There are several studies that provide a general overview of the topic of cities of refuge or asylum. Some are stand-alone pieces and others appear in various Bible dictionaries. All will give the reader a good introduction to the topic, issues, and past research. Dinur 1954 is primarily in Hebrew but has a good summary in English and touches upon many of the important issues, especially associated with the question of the entry into a city of refuge. Greenberg 1962 presents a good dictionary article on the cities of refuge. Schmid 1997 helps us to understand the Hebrew term (מקלט; miqlāt), which was used to identify a city of refuge. Haran 1985 is more focused on the temples in ancient Israel than simply cities of refuge but provides an important discussion about the relationship of temples and cities of refuge. Mattingly 1989 is concerned to present the issues to a more general, nonacademic audience. Another dictionary article is Spencer 1992, which touches upon the basic concerns associated with cities of refuge. A good summary of past research can be found in Chen 1998. In The New Interpreter’s Dictionary of the Bible, Hawk 2009 provides an update of the Greenberg 1962 article. Quant 2015 offers a brief summary of the topic and touches upon the associated topic of asylum in contemporary situations.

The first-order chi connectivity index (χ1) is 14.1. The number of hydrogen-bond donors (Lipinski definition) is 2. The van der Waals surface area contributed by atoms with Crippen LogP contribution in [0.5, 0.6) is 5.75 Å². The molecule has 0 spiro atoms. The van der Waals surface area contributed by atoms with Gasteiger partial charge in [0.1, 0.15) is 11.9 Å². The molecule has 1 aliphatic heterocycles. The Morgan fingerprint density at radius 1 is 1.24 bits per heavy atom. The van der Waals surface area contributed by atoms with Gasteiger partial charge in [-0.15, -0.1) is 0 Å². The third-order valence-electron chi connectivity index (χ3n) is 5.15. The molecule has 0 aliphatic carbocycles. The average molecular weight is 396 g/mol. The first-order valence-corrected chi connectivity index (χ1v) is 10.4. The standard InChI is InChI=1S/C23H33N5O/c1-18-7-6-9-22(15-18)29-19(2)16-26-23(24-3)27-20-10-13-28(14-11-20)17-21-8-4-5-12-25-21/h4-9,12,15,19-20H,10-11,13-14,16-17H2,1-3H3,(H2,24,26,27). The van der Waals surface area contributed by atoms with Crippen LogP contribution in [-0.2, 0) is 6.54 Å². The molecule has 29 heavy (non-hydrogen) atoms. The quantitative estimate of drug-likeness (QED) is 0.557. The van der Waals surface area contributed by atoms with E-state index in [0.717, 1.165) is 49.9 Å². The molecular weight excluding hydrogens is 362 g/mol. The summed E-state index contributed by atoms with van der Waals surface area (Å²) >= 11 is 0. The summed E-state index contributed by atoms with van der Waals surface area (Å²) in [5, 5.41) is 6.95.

• Chen, Ching-Wen. “The Asylum Cities: A Reconstruction.” Taiwan Journal of Theology 20 (1998): 103–122.

    Chen holds that Josiah’s reform and the centralization of worship are the bases for the establishment of the cities of refuge. Looks at past scholarship, primarily focusing on materials related to lists of Levitical cities.